3. Kathryn, DYM

    Oh, Mir. This made me so sad. I was so excited for this awesome experience you were gonna have and now to be robbed by a stupid virus? That just plain EATS! Seriously. I’m so sorry. I am glad you found out where the hot doctors are at. I thought they all lived on the TEE-vee.

  4. Suebob

    I am glad to see that you are back and typing and, as usual too funny. Take care.

  5. Karin

    You’re no failure. I mean think about it – you might not have walked 60 miles for breast cancer. But you had low blood pressure, high temperature, the shakes, a migraine, puking, a virus, a treacherous ambulance ride, IVs, and a big red loser badge! All in the name of breast cancer awareness. You rock! Okay, maybe you don’t feel that way. But at least you’re pretty. :)

  6. shannon

    It’s okay to feel sad, but only for a little while. Because in the grand scheme, YOU RAISED $6000!!! TO HELP THE BOOBIES!!!

  7. Aimee

    You. Are. Not. A. Failure.

    Quit it. You cared enough to raise all that money for breast cancer, and everyone who knows you (even only internet-ly) knows that if you’d been able to continue, you would have. That’s not failing. Not. DO YOU HEAR ME?

  8. Cele

    Hmmm, I remember at some point in reading this that I felt sorry for Otto, he did his best. Fortunately men do not think like women, gosh think of how much fun they’d be if they did.

    Mir, Mir, Mir, Mir… To make you feel better, there is always next year. Now, take care of yourself and feel better. We are very proud of you…and Eileen too.

  9. Cele

    And by the way Aimee is TOTALLY RIGHT.

  10. Daisy

    I wanted to post an encouraging word — but Aimee said it best. Read hers and re-read it. I am SO proud of you!

  11. Dee Dee

    You did awesome! And I knew there had to be more to Otto’s version… I don’t know you but through the internet and I know that there’s no way you would have stopped walking if you had any say in it. Great job raising all of the money that you did. You can always do the walk another year, if you feel the desire.

  12. Mike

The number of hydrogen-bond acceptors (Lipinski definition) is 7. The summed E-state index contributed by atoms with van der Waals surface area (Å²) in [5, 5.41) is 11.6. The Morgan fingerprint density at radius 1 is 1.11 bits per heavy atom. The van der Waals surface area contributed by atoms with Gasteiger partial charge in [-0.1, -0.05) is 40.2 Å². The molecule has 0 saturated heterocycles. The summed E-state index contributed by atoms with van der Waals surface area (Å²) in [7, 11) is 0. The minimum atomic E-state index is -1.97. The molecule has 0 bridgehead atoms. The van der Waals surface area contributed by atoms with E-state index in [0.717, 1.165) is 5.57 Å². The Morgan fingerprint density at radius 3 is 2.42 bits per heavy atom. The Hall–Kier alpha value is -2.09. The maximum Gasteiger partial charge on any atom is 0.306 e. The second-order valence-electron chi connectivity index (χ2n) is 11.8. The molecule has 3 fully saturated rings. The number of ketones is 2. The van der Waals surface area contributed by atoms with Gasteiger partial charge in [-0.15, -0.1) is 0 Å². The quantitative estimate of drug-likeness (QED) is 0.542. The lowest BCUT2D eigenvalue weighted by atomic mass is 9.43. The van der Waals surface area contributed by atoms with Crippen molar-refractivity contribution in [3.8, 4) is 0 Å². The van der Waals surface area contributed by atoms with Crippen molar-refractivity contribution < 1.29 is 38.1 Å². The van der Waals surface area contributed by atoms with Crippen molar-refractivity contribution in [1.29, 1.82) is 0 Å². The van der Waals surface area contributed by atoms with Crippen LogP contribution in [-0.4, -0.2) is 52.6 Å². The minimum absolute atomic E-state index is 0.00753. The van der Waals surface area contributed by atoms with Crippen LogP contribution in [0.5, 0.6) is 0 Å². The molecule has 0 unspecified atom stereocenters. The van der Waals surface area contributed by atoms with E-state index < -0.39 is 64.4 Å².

Mir, knowing you, I’m sure it took the combined efforts of Eileen, Nurse Ratchet and Hot Doctor to keep you where you belonged. Good for all of them, and good for YOU to acknowledge when biology overrode determination. I know you’re sad and disappointed…but we’re all happy you’re going to be ok, and that you didn’t push so hard you got seriously hurt. *hugs* and sorry, no Loser badge for you!!

  13. Sharkey

    If it helps you feel better, just think of it as getting a glimpse of chemo side effects. At least you didn’t lose your hair! :)

    And also? Aimee IS right!

  14. Stephanie

    You did a great thing which took tons of courage! Bravo! We are all so proud of you.

  15. MMM

    I haven’t gotten around to reading the whole post yet, but I want to comment on the title alone. If failure means raising $6000 for charity, then I totally want to be a failure, too! Great job, Mir! You did a wonderful thing!

  16. waywardgoddess

    I attempted to ride my bike in a 2-day, 150-mile ride for diabetes. I talked it up for MONTHS. Was out on eth rode riding, and preparing. Raised a good deal of money and was all ready the day of the ride.
    I went out, and almost immediatly knew I was in trouble. I wore a heart rate monitor and it zeroed out. My heart rate was so high that the monitor couldn’t register it. I could hardly breathe and my head started pounding. My reaction to eth stress of it all was to start crying.
    When I got to the first rest stop, not even 10 miles in, I was pulled from the course. I also felt like a big giant looser. I felt like I let down everyone who had supported me, and worse, I let myself down. So, I know exactly how you feel.

    I’ve decided that I’m doing another ride. This time, I’m not getting involved in all the hype. I’m not telling any of my family and friends about it (outside of my husband and kids, of course). I’m going to contribute the minimum donation amount that I need, and I’m just going to go out and do it for me. I’ll let everyone know that I did it, afterwards. No pressure.

  17. rachel

    yikes! so glad you’re feeling better enough to amuse us all with anecdotes.